#Open journalism No news is bad news

Your contributions will help us continue to deliver the stories that are important to you

Support The Journal
Dublin: 12°C Wednesday 23 September 2020

'Moronic', 'odious', 'vile': How public expressed anger at Tánaiste's claim that Donald Trump is not racist

Emails released under the Freedom of Information Act show how the public reacted to a now-postponed visit by Trump to Ireland.

Simon Coveney (L) and Donald Trump (R)
Simon Coveney (L) and Donald Trump (R)

A CLAIM BY Tánaiste Simon Coveney that he did not think Donald Trump was racist prompted several angry emails from members of the public in September, it has emerged.

Records released under the Freedom of Information Act show that the public reacted furiously to the Department of Foreign Affairs over a proposed visit by the US President to Ireland.

Trump had been due to visit Dublin and his hotel in Co Clare on Monday, 12 November as part of a trip to Europe to coincide with Armistice Day on 11 November.

The now-postponed visit drew widespread criticism from opposition politicians and members of the public, and a number of protests had been planned to coincide with Trump’s stay.

The Department received 23 emails complaining about the visit, with many expressing anger at Coveney for comments he made after the visit was announced in late August.

‘Totally racist’

On 7 September, the Minister for Foreign Affairs was asked if he thought that Trump was a racist, a viewpoint aired by former Taoiseach Enda Kenny.

“No, I don’t say he is a racist,” Coveney replied.

“As I have said before, I disagree with many of the policies that he advocates … but it is the reality and the way that mature politicians deal with things is they meet each other, they have disagreements and they explain each other’s positions, directly.”

However, several people subsequently wrote to the Minister questioning his remark, with ten emails to the Department accusing Trump of racism.

“I find it astounding that you state that Donald Trump is not racist,” one person wrote.

“Is this the man lauded by the KKK, the NRA, and whose response to Charlotsville [sic] vindicated those white supremacists as “having some good people in their midst”?”

“It is possible that Mr Coveney’s comment might not reflex [sic] the views of the Irish people,” another person wrote.

A third person said that the US President’s “every bone, molecule and DNA [sic]” were racist and called on Coveney to stop saying otherwise.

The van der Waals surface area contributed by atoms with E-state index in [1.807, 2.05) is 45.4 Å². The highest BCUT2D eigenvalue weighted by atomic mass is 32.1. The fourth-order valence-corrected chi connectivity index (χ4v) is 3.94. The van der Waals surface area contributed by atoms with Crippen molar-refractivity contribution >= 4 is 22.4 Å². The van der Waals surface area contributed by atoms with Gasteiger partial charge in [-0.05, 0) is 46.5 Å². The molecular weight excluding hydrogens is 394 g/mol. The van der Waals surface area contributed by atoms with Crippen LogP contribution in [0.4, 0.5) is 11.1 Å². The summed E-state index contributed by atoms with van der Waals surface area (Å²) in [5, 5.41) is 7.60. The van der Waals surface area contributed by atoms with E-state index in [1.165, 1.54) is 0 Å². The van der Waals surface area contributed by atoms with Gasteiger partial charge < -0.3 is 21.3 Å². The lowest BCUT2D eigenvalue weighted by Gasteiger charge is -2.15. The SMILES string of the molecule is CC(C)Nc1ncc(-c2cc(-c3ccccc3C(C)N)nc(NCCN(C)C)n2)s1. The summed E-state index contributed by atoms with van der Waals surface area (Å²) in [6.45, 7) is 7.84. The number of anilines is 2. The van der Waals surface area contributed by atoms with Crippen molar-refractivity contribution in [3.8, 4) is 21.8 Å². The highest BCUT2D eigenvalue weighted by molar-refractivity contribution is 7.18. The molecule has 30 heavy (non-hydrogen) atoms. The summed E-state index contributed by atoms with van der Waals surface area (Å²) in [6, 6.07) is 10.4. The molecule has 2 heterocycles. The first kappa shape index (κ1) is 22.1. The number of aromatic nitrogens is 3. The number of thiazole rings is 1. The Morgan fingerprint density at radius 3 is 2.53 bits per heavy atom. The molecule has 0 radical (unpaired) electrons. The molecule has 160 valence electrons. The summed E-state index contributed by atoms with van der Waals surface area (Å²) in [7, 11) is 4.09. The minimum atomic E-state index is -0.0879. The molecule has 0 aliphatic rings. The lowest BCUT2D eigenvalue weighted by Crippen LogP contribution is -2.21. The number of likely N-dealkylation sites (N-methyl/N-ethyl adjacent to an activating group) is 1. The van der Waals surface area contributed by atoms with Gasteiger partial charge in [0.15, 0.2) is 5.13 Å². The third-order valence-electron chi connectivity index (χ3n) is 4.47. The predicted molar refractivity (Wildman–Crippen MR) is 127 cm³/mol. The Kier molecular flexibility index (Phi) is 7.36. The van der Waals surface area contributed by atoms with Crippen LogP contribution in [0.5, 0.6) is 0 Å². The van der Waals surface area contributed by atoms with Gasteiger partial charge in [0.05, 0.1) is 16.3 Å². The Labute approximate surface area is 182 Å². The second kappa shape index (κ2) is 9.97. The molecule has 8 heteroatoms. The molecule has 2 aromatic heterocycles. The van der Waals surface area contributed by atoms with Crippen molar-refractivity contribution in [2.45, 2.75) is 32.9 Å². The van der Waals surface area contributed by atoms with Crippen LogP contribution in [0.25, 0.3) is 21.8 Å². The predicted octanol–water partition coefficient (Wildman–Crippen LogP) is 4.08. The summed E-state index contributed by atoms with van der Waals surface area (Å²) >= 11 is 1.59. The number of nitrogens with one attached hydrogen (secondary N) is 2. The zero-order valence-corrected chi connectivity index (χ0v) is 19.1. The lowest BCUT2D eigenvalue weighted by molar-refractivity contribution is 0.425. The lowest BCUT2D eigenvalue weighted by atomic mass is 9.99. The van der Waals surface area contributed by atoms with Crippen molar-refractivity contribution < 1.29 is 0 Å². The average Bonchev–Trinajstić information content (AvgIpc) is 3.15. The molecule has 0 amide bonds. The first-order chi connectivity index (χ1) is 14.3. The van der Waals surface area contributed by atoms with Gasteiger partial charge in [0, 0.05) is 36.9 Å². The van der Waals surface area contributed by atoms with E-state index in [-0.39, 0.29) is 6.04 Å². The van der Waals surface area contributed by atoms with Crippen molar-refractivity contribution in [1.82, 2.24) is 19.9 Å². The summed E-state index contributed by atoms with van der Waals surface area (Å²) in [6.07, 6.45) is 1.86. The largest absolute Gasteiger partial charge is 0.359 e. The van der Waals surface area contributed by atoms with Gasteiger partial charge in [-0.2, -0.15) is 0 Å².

Rescind invitation

However, racism was not the only accusation levelled at Trump by members of the public.

Other emails called the US President “misogynistic”, “homophobic”, “vile”, a “sociopathic narcissist”, a “despot”, “odious”, “a bully”, “a destroyer of all humanity”, a “sexual predator”, “toxic”, “evil”, “an insult to humanity”, “a menace to be sidestepped” and a “whore master”.

One member of the public drew attention to some of the scandals surrounding Trump and questioned how the government could invite him to Ireland.

“He has publicly mocked the disabled, belittled African-Americans, labelled Mexicans as criminals, and objectified and insulted women, recently referring to former White House aide Omarosa Manigault Newman as ‘that dog’,” they said. 

Many people asked the Government to withdraw the invitation issued by Taoiseach Leo Varadkar during his St Patrick’s Day visit to the US in March.

“Take a leaf from Senator John McCain [sic] and tell him to stay where he is,” one person said.

Another person wrote: “Trump and his maligned, moronic and absurd policies are harmful to and dangerous for the entire world and he must not be given any platform here in Ireland to promote his vile and evil agenda.”

#Open journalism No news is bad news Support The Journal

Your contributions will help us continue to deliver the stories that are important to you

Support us now

Others said Coveney and the government should “rethink [their] support”, and rescind the invitation to Trump “at the earliest date”.


Others still chose to take aim at the government, threatening not to vote for Fine Gael in the next election and informing Coveney that they would protest Trump’s visit.

One person, who said they were “appalled” at the government’s invitation to a “sinn-féiner” [sic] in world trade asked why they had issued the invitation at all.

“The answer is that Fine Gael is not, when the chips are down, a party of principle, but a party of business,” they said. “And that, I fear, is what lies behind the invitation.”

Another complainant said that Coveney “did not speak for” them and should “get some back bone”.

“I voted for this government and have supported its agenda on most levels but feel the level of public outrage on this will be unlike anything seen before,” said one person, who questioned the visit despite understanding the importance of dialogue.

“I know you have to kiss the ring a little,” said yet another, before adding that they “lost a lot of respect” for Coveney for welcoming Trump to Ireland.

One correspondent listed more controversies surrounding the US President, including a travel ban imposed on individuals from some Muslim majority countries and his reactions to the US earthquake in Haiti and a far-right protest in Charlotteseville in 2017.

“I wish you well with welcoming this truly horrible human to our country,” they added.

Read next:


This is YOUR comments community. Stay civil, stay constructive, stay on topic. Please familiarise yourself with our comments policy here before taking part.
write a comment

    Leave a commentcancel